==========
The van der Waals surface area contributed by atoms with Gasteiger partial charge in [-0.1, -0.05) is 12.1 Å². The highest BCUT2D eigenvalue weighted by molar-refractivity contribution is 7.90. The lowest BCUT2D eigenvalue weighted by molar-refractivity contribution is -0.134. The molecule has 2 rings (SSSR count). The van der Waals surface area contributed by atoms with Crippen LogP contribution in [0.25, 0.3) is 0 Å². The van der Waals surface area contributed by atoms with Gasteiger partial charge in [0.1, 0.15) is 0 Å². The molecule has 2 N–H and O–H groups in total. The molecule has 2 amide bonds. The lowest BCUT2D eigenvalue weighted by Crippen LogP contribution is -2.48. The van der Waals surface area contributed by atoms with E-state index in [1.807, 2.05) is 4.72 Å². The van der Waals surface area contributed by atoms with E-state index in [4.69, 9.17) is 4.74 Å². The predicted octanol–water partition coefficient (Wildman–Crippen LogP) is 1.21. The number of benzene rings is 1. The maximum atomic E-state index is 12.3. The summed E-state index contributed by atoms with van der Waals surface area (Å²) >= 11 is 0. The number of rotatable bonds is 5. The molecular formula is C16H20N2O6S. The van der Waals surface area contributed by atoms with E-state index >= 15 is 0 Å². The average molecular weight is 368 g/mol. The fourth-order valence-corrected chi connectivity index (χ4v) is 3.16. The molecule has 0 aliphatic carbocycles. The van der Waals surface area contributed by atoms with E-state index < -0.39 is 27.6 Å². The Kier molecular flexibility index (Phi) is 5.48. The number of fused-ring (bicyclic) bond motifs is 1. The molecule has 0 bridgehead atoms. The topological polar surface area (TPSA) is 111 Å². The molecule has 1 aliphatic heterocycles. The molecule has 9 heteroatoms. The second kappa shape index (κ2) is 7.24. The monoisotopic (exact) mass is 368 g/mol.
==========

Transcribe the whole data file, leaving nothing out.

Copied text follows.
The van der Waals surface area contributed by atoms with Gasteiger partial charge in [-0.1, -0.05) is 12.1 Å². The highest BCUT2D eigenvalue weighted by molar-refractivity contribution is 7.90. The lowest BCUT2D eigenvalue weighted by molar-refractivity contribution is -0.134. The molecule has 2 rings (SSSR count). The van der Waals surface area contributed by atoms with Crippen LogP contribution in [0.25, 0.3) is 0 Å². The van der Waals surface area contributed by atoms with Gasteiger partial charge in [0.1, 0.15) is 0 Å². The molecule has 2 N–H and O–H groups in total. The molecule has 2 amide bonds. The lowest BCUT2D eigenvalue weighted by Crippen LogP contribution is -2.48. The van der Waals surface area contributed by atoms with E-state index in [1.807, 2.05) is 4.72 Å². The van der Waals surface area contributed by atoms with E-state index in [4.69, 9.17) is 4.74 Å². The predicted octanol–water partition coefficient (Wildman–Crippen LogP) is 1.21. The number of benzene rings is 1. The maximum atomic E-state index is 12.3. The summed E-state index contributed by atoms with van der Waals surface area (Å²) >= 11 is 0. The number of rotatable bonds is 5. The molecular formula is C16H20N2O6S. The van der Waals surface area contributed by atoms with E-state index >= 15 is 0 Å². The average molecular weight is 368 g/mol. The fourth-order valence-corrected chi connectivity index (χ4v) is 3.16. The molecule has 0 aliphatic carbocycles. The van der Waals surface area contributed by atoms with E-state index < -0.39 is 27.6 Å². The Kier molecular flexibility index (Phi) is 5.48. The number of fused-ring (bicyclic) bond motifs is 1. The molecule has 0 bridgehead atoms. The topological polar surface area (TPSA) is 111 Å². The molecule has 1 aliphatic heterocycles. The molecule has 9 heteroatoms. The second kappa shape index (κ2) is 7.24. The monoisotopic (exact) mass is 368 g/mol.